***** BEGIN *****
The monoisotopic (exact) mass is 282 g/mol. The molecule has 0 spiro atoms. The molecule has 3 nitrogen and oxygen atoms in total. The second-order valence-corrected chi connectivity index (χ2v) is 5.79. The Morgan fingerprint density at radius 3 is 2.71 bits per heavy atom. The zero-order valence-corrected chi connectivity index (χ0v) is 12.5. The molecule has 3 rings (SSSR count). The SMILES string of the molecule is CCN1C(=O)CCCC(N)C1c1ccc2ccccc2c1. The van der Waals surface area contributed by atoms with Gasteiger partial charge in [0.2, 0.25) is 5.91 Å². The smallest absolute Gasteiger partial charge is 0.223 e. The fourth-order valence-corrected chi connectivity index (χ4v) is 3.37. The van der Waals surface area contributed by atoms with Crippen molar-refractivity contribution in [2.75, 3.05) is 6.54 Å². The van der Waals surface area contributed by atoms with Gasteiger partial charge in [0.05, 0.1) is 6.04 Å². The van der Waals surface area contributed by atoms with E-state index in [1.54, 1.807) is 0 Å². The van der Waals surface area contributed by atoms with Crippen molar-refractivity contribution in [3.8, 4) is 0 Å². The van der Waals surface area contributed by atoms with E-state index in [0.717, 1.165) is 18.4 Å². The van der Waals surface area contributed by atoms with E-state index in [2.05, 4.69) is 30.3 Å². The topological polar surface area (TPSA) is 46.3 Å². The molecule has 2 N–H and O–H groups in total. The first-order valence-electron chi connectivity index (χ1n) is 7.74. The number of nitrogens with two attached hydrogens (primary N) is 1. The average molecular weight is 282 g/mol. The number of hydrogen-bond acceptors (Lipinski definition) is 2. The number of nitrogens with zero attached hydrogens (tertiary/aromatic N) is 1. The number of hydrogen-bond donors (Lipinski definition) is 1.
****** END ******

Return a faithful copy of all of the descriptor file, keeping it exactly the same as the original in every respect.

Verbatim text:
The monoisotopic (exact) mass is 282 g/mol. The molecule has 0 spiro atoms. The molecule has 3 nitrogen and oxygen atoms in total. The second-order valence-corrected chi connectivity index (χ2v) is 5.79. The Morgan fingerprint density at radius 3 is 2.71 bits per heavy atom. The zero-order valence-corrected chi connectivity index (χ0v) is 12.5. The molecule has 3 rings (SSSR count). The SMILES string of the molecule is CCN1C(=O)CCCC(N)C1c1ccc2ccccc2c1. The van der Waals surface area contributed by atoms with Gasteiger partial charge in [0.2, 0.25) is 5.91 Å². The smallest absolute Gasteiger partial charge is 0.223 e. The fourth-order valence-corrected chi connectivity index (χ4v) is 3.37. The van der Waals surface area contributed by atoms with Crippen molar-refractivity contribution in [2.75, 3.05) is 6.54 Å². The van der Waals surface area contributed by atoms with Gasteiger partial charge in [0.05, 0.1) is 6.04 Å². The van der Waals surface area contributed by atoms with E-state index in [1.54, 1.807) is 0 Å². The van der Waals surface area contributed by atoms with Crippen molar-refractivity contribution in [3.8, 4) is 0 Å². The van der Waals surface area contributed by atoms with E-state index in [0.717, 1.165) is 18.4 Å². The van der Waals surface area contributed by atoms with E-state index in [2.05, 4.69) is 30.3 Å². The topological polar surface area (TPSA) is 46.3 Å². The molecule has 2 N–H and O–H groups in total. The first-order valence-electron chi connectivity index (χ1n) is 7.74. The number of nitrogens with two attached hydrogens (primary N) is 1. The average molecular weight is 282 g/mol. The number of hydrogen-bond acceptors (Lipinski definition) is 2. The number of nitrogens with zero attached hydrogens (tertiary/aromatic N) is 1. The number of hydrogen-bond donors (Lipinski definition) is 1.